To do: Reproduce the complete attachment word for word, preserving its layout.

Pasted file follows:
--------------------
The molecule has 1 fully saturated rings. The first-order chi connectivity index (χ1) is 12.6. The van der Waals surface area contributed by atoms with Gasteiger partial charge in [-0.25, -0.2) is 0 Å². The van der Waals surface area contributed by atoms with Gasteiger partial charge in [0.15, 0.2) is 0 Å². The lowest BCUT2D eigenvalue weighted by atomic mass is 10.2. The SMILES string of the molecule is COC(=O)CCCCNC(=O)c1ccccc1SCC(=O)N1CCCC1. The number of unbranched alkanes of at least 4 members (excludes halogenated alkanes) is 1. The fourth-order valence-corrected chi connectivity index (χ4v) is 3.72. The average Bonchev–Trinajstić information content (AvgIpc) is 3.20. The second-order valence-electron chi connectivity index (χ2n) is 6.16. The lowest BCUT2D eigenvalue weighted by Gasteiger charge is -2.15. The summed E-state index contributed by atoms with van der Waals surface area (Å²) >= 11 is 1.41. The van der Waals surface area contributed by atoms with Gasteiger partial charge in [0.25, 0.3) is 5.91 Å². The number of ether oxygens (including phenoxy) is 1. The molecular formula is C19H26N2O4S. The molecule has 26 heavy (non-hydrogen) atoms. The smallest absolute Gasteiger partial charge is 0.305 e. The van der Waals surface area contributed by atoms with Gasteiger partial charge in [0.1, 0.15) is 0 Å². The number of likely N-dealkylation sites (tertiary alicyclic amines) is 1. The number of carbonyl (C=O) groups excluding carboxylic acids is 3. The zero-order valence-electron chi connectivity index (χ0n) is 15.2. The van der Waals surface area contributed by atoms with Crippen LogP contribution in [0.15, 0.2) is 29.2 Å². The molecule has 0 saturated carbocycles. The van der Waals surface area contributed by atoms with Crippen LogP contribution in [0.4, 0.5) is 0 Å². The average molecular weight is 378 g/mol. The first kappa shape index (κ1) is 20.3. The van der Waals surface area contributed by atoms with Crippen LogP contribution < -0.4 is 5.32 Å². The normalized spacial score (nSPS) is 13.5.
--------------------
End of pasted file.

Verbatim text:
The molecule has 1 fully saturated rings. The first-order chi connectivity index (χ1) is 12.6. The van der Waals surface area contributed by atoms with Gasteiger partial charge in [-0.25, -0.2) is 0 Å². The van der Waals surface area contributed by atoms with Gasteiger partial charge in [0.15, 0.2) is 0 Å². The lowest BCUT2D eigenvalue weighted by atomic mass is 10.2. The SMILES string of the molecule is COC(=O)CCCCNC(=O)c1ccccc1SCC(=O)N1CCCC1. The number of unbranched alkanes of at least 4 members (excludes halogenated alkanes) is 1. The fourth-order valence-corrected chi connectivity index (χ4v) is 3.72. The average Bonchev–Trinajstić information content (AvgIpc) is 3.20. The second-order valence-electron chi connectivity index (χ2n) is 6.16. The lowest BCUT2D eigenvalue weighted by Gasteiger charge is -2.15. The summed E-state index contributed by atoms with van der Waals surface area (Å²) >= 11 is 1.41. The van der Waals surface area contributed by atoms with Gasteiger partial charge in [0.25, 0.3) is 5.91 Å². The number of ether oxygens (including phenoxy) is 1. The molecular formula is C19H26N2O4S. The molecule has 26 heavy (non-hydrogen) atoms. The smallest absolute Gasteiger partial charge is 0.305 e. The van der Waals surface area contributed by atoms with Gasteiger partial charge in [0.1, 0.15) is 0 Å². The number of likely N-dealkylation sites (tertiary alicyclic amines) is 1. The number of carbonyl (C=O) groups excluding carboxylic acids is 3. The zero-order valence-electron chi connectivity index (χ0n) is 15.2. The van der Waals surface area contributed by atoms with Crippen LogP contribution in [0.15, 0.2) is 29.2 Å². The molecule has 0 saturated carbocycles. The van der Waals surface area contributed by atoms with Crippen LogP contribution in [0.4, 0.5) is 0 Å². The average molecular weight is 378 g/mol. The first kappa shape index (κ1) is 20.3. The van der Waals surface area contributed by atoms with Crippen LogP contribution < -0.4 is 5.32 Å². The normalized spacial score (nSPS) is 13.5.